LGBTQ+ History Month: The first LGBTQ+ MP

To celebrate LGBTQ+ History Month, we take a look at the first LGBTQ+ MP - Mareen Colquhoun.

LGBTQ+ History Month: The first LGBTQ+ MP

As of 2 February 2022, 59 MPs currently identify as LGBTQ+. Parliament has been a centre of power for over nine-hundred years however it was only in 1976 (just forty-six years ago), that an individual openly came out and identified as being LGBTQ+. Mareen Colquhoun was Labour MP for Northampton North and she was the very first openly lesbian MP. So, who exactly was she and what was her story?

Early career

Colquhoun tried (and unfortunately failed) to contest the seat for the constituency of Tonbridge in 1970. Afterwards, she acted as a councillor for the constituency of Shoreham-By-Sea between 1971 to 1974; Colquhoun was the only female councillor there and she faced great adversity from the Conservatives. For example, there was a decision to block her from being appointed in roles at schools and libraries – which was eventually overruled – because Conservative opponents said she ‘talked too much’. Undeterred, Colquhoun would run again and she was successfully elected as the MP for Northampton North in 1974. 

In 1973, Colquhoun decided to leave her husband of twenty-five years, with whom she had three children. She left her husband and came out as openly lesbian when she announced her relationship with Barbara ‘Babs’ Todd.

The constituency that elected her however deselected her with a ratio of twenty-three votes to eighteen, with one abstention. The committee that deselected her did it on the basis of her sexuality and feminism, citing her “obsession with trivialities such as women's rights” which ‘undermined’ why she was elected. Colquhoun rightfully insisted that these issues had nothing to do with her ability to perform as MP. 

Although this was later overturned, there was too much damage done for the two parties to reconcile. In 1979, she lost her seat to the Conservatives. 

While in Parliament, she advocated for a number of what were truly progressive policies at the time.

Creches

Colquhoun was an early campaigner for female rights and argued for creche facilitates for female MPs. In 1975, at Labour’s party conference she argued; “it is outrageous that we have to ask for this. The Labour Party pays mere lip service to International Women's Day… Young women are deterred from coming because there is no provision for their babies. Those who do are not even allowed to bring their toddlers into the gallery”.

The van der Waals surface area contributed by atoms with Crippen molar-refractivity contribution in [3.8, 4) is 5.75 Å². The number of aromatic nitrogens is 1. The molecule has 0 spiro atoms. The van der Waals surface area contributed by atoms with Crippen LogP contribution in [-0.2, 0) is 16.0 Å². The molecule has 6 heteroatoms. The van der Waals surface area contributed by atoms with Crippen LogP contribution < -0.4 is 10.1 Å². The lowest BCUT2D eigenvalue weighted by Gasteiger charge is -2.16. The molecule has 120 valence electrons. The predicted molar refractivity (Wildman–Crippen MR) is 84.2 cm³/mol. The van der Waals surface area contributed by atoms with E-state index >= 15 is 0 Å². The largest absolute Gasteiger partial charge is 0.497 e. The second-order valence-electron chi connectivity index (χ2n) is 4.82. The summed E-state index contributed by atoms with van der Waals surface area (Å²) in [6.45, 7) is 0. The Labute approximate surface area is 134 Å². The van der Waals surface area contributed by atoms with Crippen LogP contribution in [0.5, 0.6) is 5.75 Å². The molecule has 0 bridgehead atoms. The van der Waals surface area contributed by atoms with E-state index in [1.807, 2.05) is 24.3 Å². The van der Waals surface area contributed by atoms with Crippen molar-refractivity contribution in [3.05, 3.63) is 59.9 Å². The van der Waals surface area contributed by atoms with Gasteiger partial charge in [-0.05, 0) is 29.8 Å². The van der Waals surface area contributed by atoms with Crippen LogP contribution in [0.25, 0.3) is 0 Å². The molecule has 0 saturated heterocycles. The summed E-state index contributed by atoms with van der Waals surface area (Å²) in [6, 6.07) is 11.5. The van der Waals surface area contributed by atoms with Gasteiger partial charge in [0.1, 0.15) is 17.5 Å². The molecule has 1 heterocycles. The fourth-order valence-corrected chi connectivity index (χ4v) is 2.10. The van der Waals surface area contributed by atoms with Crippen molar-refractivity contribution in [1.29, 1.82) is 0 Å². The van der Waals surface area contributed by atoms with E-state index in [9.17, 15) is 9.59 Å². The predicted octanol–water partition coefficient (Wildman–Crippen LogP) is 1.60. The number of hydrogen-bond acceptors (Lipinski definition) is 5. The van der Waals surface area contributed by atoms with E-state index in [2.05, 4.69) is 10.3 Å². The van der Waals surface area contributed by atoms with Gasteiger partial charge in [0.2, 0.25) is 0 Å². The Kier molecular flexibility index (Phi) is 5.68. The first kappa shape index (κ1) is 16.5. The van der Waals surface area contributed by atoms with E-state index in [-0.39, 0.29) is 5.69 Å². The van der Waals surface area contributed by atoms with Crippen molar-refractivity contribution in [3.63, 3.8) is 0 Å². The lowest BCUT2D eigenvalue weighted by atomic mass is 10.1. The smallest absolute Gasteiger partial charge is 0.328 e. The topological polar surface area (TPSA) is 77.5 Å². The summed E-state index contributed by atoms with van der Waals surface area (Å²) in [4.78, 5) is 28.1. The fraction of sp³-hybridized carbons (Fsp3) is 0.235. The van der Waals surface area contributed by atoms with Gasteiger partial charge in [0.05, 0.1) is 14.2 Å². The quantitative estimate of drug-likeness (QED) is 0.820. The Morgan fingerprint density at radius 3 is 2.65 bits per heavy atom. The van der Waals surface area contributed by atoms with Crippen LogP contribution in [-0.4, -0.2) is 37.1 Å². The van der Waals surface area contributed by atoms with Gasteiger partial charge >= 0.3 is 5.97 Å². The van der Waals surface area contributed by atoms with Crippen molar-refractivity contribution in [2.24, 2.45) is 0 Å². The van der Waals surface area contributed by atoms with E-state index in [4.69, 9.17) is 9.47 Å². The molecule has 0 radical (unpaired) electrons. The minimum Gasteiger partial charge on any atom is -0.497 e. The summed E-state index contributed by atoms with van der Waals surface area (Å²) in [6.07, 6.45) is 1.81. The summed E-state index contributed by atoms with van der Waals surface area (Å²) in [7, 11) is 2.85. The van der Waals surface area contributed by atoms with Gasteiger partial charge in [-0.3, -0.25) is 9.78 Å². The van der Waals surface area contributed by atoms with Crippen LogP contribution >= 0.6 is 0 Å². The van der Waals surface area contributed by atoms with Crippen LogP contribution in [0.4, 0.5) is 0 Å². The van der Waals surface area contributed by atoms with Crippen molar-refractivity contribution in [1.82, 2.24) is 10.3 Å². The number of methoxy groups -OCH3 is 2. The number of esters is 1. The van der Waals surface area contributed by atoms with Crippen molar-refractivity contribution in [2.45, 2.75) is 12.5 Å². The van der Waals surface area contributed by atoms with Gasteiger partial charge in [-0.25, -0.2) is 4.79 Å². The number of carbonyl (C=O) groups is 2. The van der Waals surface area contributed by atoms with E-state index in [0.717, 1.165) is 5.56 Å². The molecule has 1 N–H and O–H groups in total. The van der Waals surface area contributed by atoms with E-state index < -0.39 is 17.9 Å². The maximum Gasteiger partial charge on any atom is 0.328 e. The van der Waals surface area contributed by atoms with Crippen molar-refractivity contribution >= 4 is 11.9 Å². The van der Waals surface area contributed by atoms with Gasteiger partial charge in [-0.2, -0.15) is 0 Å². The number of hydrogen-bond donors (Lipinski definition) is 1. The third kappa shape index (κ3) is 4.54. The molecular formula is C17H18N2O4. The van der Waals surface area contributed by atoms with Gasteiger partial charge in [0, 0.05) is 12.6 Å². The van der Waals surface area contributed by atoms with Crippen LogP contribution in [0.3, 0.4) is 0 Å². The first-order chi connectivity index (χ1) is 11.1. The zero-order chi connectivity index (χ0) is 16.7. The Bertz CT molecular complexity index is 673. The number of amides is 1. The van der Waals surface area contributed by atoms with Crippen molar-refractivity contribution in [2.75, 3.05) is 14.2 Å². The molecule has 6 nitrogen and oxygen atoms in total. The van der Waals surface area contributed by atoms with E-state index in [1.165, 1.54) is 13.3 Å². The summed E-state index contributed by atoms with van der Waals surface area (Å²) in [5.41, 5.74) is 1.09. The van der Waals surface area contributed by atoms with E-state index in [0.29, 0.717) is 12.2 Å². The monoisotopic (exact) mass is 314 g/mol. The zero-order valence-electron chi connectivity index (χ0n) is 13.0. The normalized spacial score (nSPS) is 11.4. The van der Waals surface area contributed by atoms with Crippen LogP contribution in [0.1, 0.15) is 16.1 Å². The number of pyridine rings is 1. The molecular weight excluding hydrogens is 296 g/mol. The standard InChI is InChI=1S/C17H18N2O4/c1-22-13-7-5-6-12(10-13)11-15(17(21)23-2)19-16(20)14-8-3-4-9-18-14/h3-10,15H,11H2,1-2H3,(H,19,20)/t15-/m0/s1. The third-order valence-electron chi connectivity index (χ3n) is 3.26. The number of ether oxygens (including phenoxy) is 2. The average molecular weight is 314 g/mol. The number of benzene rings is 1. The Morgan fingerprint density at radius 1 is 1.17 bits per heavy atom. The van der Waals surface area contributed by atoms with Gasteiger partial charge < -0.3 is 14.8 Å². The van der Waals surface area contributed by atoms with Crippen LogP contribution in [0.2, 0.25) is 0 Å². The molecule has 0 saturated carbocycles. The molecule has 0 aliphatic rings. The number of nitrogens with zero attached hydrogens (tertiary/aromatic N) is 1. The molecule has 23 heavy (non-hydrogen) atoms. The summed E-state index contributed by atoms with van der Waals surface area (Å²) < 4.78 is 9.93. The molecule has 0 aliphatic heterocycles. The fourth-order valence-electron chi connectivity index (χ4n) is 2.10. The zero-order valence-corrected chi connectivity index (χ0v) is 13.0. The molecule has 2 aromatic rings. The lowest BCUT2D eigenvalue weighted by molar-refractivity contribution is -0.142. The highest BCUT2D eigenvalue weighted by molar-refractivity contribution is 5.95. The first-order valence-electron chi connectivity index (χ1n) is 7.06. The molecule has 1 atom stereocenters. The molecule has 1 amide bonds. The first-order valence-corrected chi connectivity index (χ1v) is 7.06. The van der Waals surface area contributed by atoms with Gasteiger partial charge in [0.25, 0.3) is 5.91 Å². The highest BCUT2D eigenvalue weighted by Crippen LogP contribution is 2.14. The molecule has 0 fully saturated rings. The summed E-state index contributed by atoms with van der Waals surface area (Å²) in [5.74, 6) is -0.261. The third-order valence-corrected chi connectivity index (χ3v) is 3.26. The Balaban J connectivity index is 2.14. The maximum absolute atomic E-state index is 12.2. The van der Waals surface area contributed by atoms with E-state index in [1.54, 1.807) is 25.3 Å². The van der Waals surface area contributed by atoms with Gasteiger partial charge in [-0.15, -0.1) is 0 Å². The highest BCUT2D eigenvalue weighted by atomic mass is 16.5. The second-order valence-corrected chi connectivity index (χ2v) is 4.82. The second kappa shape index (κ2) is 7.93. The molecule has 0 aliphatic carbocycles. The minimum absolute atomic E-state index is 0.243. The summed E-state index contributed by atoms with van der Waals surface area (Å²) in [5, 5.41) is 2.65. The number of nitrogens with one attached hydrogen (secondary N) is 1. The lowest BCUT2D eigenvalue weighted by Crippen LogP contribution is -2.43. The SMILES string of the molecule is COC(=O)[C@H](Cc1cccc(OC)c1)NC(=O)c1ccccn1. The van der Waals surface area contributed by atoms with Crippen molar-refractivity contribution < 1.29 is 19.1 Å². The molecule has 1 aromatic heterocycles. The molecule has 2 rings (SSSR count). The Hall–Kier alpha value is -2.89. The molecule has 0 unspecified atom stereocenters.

Parliament now offers nursery facilities, no doubt due to the efforts first initiated by Colquhoun. However, there is still work to be done, as illustrated by MPs like Stella Creasy, whose baby was banned from Parliament.   

The Balance Of Sexes Bill (1975)

In 1975 Colquhoun introduced The Balance Of Sexes Bill for greater equalities throughout public bodies. The bill’s objective was to necessitate that men and women be appointed in equal numbers in these institutions; 4,500 jobs and 174 public bodies were identified as being almost entirely male in their composition.

Whilst there were amendments made to the nominations list that candidates had been selected from, she expressed doubt that it went far enough and unfortunately her ability to expand it further was curbed as the bill did not formally become ratified as law.

Northern Ireland & The Troubles

Colquhoun along with nine other members of the party had all collectively penned a letter to The Times, advocating for an “alternative policy” and the removal of troops that were stationed in Northern Ireland. This was undermined when she, unfortunately, expressed support for the racist and fascist, Enoch Powell. Although she later publicly said she regretted her comments and withdrew her support for his opinions, this remains a black mark on her otherwise progressive efforts.

The Protection Of Prostitutes Bill (1979)

Colquhoun (and fifty prostitutes) successfully campaigned for decriminalisation of prostitution through The Protection Of Prostitutes Bill (1979).

Post-Parliament

In 1979 she lost her seat but still remained in and around politics and even published an autobiography. Colquhoun died exactly one year ago from the time that this article was written on 2 February 2021, at ninety-two years of age.

Header Image Credit: SatyaPrem

Author

Dheeraj Chutani

Dheeraj Chutani Kickstart

Dheeraj is a recent postgraduate having graduated with a BA and MA in Politics from The University Of Leicester. He is interested in all things politics and current affairs but when he is not catching up with all the latest headlines, he enjoys reading, jogging, weight-lifting and Brazilian Jiu-Jitsu (BJJ).

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